František Havlůj

* 1920  †︎ 2014

  • „We were spreading these leaflets – we were supposed to support the families of those who had been arrested. So we would carry messages for the wives of the prisoners etc.” Interviewer: “How did you receive the leaflets?” “This Rudla received them, he was our contact.” Interviewer: “He was your contact to a higher instance?” “Yes, that’s how it was supposed to be but it wasn’t like that, that’s for sure. These people know each other. You wouldn’t come to a stranger and tell him: “Hey, let’s do this kind of job.” You’d have to be crazy, he would report you immediately to the police. It doesn’t work like this. Everybody knew each other more or less. That’s also why, when it blew up, it came as far as the very upper reaches of the organization. And then there’s the thing, that everyone spoke at the interrogation, nobody is gonna tell me that he didn’t, I just don’t buy it! That’s nonsense. They had very persuasive methods. They knew how to make you confess even what you didn’t know.”

  • „They did this on block thirteen – I wasn’t there by that time anymore – they placed all the sick and ailing inmates on this block and served them even smaller food rations then to all the others. Additionally they poured cold or hot water over them. Rudla and I went to block eight, which was right bellow block thirteen. But Hašler stayed on thirteen, I don’t really know why. I don’t think he had an injury, but whether he had to stay or whether he chose to stay, he simply stayed there. So they fenced off this building from the others and treated the inhabitants as described, they simply annihilated them. This Hašler stayed there for some two or three weeks, nobody knows really, because no one who was there with him is here… it’s just fairytales and legends… I wasn’t in touch with him afterwards but I was with him in that building. But I know from what happened in that building that whoever got there stayed there, there was no getting out alive. They wiped out the entire building! He died around mid-December or so. He held out for about six weeks, no longer.”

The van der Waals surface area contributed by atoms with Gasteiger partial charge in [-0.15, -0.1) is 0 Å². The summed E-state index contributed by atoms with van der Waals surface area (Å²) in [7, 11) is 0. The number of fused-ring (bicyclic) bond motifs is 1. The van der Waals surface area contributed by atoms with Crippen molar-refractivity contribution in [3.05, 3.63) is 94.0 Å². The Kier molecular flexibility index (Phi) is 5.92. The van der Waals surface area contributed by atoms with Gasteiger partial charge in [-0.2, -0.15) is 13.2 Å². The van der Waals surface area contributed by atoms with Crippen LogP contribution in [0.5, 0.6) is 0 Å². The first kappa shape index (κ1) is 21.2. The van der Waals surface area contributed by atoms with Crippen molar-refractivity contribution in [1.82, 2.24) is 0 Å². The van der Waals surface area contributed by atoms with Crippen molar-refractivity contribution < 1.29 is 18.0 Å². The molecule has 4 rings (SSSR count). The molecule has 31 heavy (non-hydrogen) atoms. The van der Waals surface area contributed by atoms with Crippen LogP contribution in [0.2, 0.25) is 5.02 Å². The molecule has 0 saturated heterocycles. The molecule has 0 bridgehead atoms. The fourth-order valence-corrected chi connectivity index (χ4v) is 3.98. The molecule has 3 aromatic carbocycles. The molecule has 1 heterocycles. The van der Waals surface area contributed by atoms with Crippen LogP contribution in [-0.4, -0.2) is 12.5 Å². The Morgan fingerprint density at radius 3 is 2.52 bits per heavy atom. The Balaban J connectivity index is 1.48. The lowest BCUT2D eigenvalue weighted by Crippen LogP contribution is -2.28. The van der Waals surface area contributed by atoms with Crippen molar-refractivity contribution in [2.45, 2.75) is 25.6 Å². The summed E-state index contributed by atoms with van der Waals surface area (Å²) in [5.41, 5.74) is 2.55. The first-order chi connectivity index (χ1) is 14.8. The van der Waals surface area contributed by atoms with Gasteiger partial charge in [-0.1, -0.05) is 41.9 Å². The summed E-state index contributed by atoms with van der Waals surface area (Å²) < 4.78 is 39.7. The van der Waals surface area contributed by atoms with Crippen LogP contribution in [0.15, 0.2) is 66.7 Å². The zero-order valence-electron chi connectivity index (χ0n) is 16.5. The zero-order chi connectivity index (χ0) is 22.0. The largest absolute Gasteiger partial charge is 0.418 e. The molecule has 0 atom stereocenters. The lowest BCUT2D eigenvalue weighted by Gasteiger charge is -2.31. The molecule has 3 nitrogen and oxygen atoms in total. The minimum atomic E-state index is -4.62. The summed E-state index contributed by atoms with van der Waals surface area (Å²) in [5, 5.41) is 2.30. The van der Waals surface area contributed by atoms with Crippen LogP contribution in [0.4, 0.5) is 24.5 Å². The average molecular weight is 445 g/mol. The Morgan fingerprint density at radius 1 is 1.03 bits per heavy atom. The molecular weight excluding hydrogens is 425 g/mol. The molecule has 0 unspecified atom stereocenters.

• “They had it calculated that an average healthy man could last for six months there. No one had to touch him, no beating, just half a year there and he would die of exhaustion. This Rudla Formánek, that I keep on talking about, we worked together, slept together, ate together. I didn’t notice that some one would beat him or something. You had to be alerted and on guard all the time there or else you’d get beaten – everywhere! We arrived on October the 3rd. October the 3rd, November the 3rd, December the 3rd, January the 3rd, February the 3rd, March the 3rd and on March the 8th he died of exhaustion. He was called “Tarzan” in the Sokol (the Czechoslovak youth movement – something like the Scout movement – note by the translator). He had the body of a Tarzan. But he ate twelve dumplings at home while I ate one or two, which is a huge difference. And there were a lot of people like this there, I’d say about half of the transport. You saw loads of dead bodies every day! It wasn’t that bad in the mine but up there on the plain, they called it the plain, they were cutting it down remorselessly. And down there in the mine you couldn’t work because the pipeline would freeze, which made it impossible to work. We had to go to work three times in the morning and three times in the afternoon. The pit was covered with snow and we had to carry away the boulders. Now, the thing was that if you chose a boulder that was too big, you weren’t able to carry it away. But if you, on the other hand, picked a light one, the supervisor would beat you up for slacking off and load you up with a boulder so heavy, it would bring you down. So you had to pick a boulder that looked reasonably heavy but that could still be carried. And then we would run with the boulders like the gold prospectors in Klondike were rushing with gold.”